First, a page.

Rat snakes are popular colubrid snakes that are kept as pets. There are many different colors and species of rat snakes but the black rat snake is the most commonly seen kind of rat snake after the corn snake (which is actually a part of the rat snake family).
- Name: Black rat snake, Western rat snake, pilot black snake, black snake, Pantherophis obsoletus
- Size: About 3 to 8 feet in length
- Lifespan: 10 to 30 years in captivity
About Black Rat Snakes
To someone who is not familiar with snakes, the black rat snake may be mistaken for a rattlesnake when he wrinkles his body up before striking his prey. But rat snakes are non-venomous colubrids that are typically pretty calm when handled regularly. They are similar to corn snakes and are not aggressive.
Black rat snakes are found in the wild in Canada and the United States, are excellent climbers, and can even swim when necessary. Their smaller size and less demanding temperature requirements makes black rat snakes popular pets.
Housing Black Rat Snakes
Since rat snakes are good climbers (semi-arboreal), maintaining an extra secure enclosure is key to keeping your snake in his home. A secure latch is necessary to any black rat snake house, as well as some height to the cage, to allow your snake to climb without escaping.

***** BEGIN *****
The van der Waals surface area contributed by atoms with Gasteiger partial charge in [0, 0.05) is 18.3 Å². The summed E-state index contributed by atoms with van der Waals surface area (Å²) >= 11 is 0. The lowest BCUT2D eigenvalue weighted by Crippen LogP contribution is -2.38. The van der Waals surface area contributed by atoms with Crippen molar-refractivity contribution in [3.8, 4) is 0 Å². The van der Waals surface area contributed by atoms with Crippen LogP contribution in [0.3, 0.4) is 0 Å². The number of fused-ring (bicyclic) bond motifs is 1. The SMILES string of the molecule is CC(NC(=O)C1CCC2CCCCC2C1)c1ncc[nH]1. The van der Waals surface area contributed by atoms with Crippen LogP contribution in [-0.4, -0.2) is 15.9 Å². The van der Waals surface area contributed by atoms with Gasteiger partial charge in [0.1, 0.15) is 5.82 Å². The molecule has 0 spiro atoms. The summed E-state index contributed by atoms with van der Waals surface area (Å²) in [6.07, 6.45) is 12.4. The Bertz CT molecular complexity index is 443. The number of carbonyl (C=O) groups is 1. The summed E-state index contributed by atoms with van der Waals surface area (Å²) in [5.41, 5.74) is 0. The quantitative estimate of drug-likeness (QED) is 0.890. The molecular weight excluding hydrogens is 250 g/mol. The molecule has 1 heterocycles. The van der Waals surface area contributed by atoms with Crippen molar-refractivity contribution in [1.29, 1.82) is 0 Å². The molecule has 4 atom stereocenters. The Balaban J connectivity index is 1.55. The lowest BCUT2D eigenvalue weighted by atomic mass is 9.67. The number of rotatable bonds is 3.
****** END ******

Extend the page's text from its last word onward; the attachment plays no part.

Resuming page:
A water bowl large enough for your snake to fit in to allow a good soaking should be provided at all times along with a substrate (bedding) to allow hiding.
In the wild black rat snakes spend most of their time in heavily wooded areas therefore a substrate that reflects this natural environment is recommended, such as Repti-Bark or Jungle Mix. These types of substrates will not only look and feel like a natural environment but they will also allow your snake to burrow and hide in his enclosure.
Rat snakes are hardy snakes and don't require much maintenance once their cage is set up. Cleaning their cage as needed and keeping their water bowl clean will be your main duties besides feeding.
Feeding Black Rat Snakes
Rat snakes are constricting snakes which means they wrap their bodies around their food before eating it to suffocate it. In the wild they catch live rodents and kill them but in captivity they will eat pre-killed prey, which is a much safer option for your captive snake. Mice and rats are the prey of choice for pet rat snake owners as they are readily available from many pet stores and can be ordered frozen in bulk online. Feeding an adult rat snake once a week is a good starting point but the size of the food and the size of your snake will cause this to vary. Rat snakes, like other snakes, also won't eat if they are about to shed or are currently shedding.
Heat and Lighting for Black Rat Snakes
Rat snakes prefer cooler temperature than some snakes but to keep them from hibernating you should keep their enclosure between 80 and 85 degrees Fahrenheit on the warm side and allow it to drop to no less than 70 degrees Fahrenheit on the cool side and at night. Special reptile heat lights should be used to maintain these temperatures.
Hot rocks can be dangerous and cause burns on your snake and under tank heaters make it difficult to regulate the ambient temperature therefore ceramic heat emitters and incandescent heat light bulbs are preferred. UVB lighting is not necessary for black rat snakes but any heat lights that are used that emit a visible white light should be placed on a timer or turned on and off every 10-12 hours to replicate the natural day and night cycle.